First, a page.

When Should I Release My Book?
by Tom Ashford
People often worry about when they should release their new book. It’s a valid concern – you certainly wouldn’t want to spend months working on your cherished creation only for it to sink unnoticed into the great ocean that is the Kindle store. This is all the more worrying a concept if you’ve put not just your heart and soul into your work, but your money too.
But is there a right and a wrong time to release a book?
It certainly makes sense if your book has a theme tied to a holiday. Mark Dawson has a book out this month, and it’s setting is London during Christmas. I imagine Dawson’s fans would buy the book in practically the same numbers had he released it in June – Iron Man 3 was set at Christmas but released in the summer, and that’s one of the most successful films of all time – but the average writer? Probably not. I certainly wouldn’t rate my chances of success, at any rate.
And Christmas sales are a very popular time for buying books – in the UK, at least. 2017 saw a reported total of £83.3 million worth of print books (so not counting eBooks and most self-publishers) in the run up to Christmas. BookBub even published an article back in 2013, describing the most popular kinds of covers. It’s no huge surprise that Seasonal Themes was at number 3 – from Fourth of July fireworks to Halloween pumpkins, to a snowy Christmas lodge, the holidays sell.
And boy, do the traditional publishers know it.
Super Thursday, for those who don’t already know about it, is the biggest day of the year for those in the UK’s book industry. It’s the day when the traditional publishers release the big books they want to sell copies of over Christmas. It’s at the beginning of October (so a little early), but the publishers release them all at once.
In 2015, that meant 503 books were released in a single day.
It’s no wonder. Christmas presents account for thirty percent of all the book we Brits buy each year, and most of these are cookbooks and memoirs from various “celebrities”. According to the BBC (you can read the original article here), it’s a similar concept to Black Friday – encouraging people to rush out and buy the new products when they might otherwise just stay at home. And back in 2014, UK booksellers made £35 million on Super Thursday alone. Compare that to the total sales in the run-up to Christmas (£83.3 million) and you can see how important a specific launch date can be.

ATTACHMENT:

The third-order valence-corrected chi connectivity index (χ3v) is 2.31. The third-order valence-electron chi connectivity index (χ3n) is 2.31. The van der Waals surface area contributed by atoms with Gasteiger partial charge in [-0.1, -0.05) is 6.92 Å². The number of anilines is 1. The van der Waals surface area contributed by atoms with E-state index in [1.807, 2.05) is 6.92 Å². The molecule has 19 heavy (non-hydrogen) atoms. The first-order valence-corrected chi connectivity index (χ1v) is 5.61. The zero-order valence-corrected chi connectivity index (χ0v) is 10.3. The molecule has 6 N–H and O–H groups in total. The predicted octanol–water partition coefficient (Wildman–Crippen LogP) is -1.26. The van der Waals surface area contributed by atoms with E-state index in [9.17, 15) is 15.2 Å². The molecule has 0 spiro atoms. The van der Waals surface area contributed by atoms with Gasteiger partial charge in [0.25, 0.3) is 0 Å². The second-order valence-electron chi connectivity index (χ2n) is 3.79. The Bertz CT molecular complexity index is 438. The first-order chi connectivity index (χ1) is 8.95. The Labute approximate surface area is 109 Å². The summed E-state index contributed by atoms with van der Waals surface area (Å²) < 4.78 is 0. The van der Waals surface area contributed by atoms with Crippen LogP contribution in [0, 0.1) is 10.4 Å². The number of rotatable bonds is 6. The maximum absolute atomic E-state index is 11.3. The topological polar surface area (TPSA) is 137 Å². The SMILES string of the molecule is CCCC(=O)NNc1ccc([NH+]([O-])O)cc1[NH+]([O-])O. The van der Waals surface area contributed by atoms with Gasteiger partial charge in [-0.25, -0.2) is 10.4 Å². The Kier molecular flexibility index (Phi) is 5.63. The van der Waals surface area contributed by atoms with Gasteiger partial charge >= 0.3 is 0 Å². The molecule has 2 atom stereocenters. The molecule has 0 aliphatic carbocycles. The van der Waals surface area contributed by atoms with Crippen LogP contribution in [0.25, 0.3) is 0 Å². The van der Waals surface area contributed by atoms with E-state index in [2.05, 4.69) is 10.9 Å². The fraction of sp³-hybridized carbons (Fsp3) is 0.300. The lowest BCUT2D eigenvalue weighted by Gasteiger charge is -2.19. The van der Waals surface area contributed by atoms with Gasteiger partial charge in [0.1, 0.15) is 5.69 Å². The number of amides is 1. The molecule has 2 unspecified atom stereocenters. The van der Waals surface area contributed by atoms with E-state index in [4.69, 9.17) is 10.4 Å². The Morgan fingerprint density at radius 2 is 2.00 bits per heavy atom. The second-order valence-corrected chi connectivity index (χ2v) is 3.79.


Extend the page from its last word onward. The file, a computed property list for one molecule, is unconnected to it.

Of course, it’s unlikely that most of us could take advantage of that date. Even traditionally published fiction writers struggle against that tide of celebrity stories. In fact, we’d probably be worse off for even trying. Forget about watching your book sink into the depths of the Kindle store – this would be like throwing it head-first into a tsunami.
The BBC provide loads of other statistics and theories as well. Print books go up before Christmas (people don’t like gifting eBooks, for some reason…), eBooks go down. eBooks are most popular in the first half of the year, because people “stock up” on books to read on the tube or on vacation.
Perhaps that second point has some merit. If people are generally buying more books in the first half of the year, then it stands to reason that releasing your book(s) in that half, if making the most of Amazon’s little boost at launch, would work best. But this idea only takes into account the people buying the books, not the people publishing them.
If everyone releases more books during the first half of the year because that’s when the most people are buying them, then that’s a load of adding competition. You might sell more copies, but only if you can become visible to those customers at a time when visibility might be at an all time low (barring Super Thursday, of course).
Perhaps the best time to release a book is simply… when it’s ready. Sure, a horror book might pick up more sales during Halloween – but not if the author rushes to meet that date and the book suffers as a result. And horror books are successful throughout the year. Just ask Stephen King.
Perhaps the trick is to build up a following – a mailing list of followers, if possible – so that when your new book is ready – regardless of when might be considered the “best” time to release it – those fans rush out to download it. Perhaps the key is concentrating on the readers themselves, rather than the market.
Having said all that, let’s spare a thought for the poor authors of Iceland. The two months leading up to Christmas – so starting even after Super Thursday – is responsible for eighty percent of its publishing industry’s annual revenues. That’s no small feat considering that Iceland publishes more books per capita than any other country in the world!
This “Christmas book flood” is known locally as jólabókaflóð. It’s tradition to give books as Christmas presents, and it’s not unusual for the average Icelander to receive multiple books each year. It’s a very Big Thing.
So, thinking about releasing a book in Iceland? Then it may well be worth publishing during the Christmas book flood – or at least pushing your marketing during that period. But everywhere else? Someone savvy with sales stats might tell me otherwise (and please, if you know them tell us!), but I say don’t worry too much about it. Books are coming out every week, books are doing well every week, and there are always readers looking for a new read. You’ve just got to make sure you find them.
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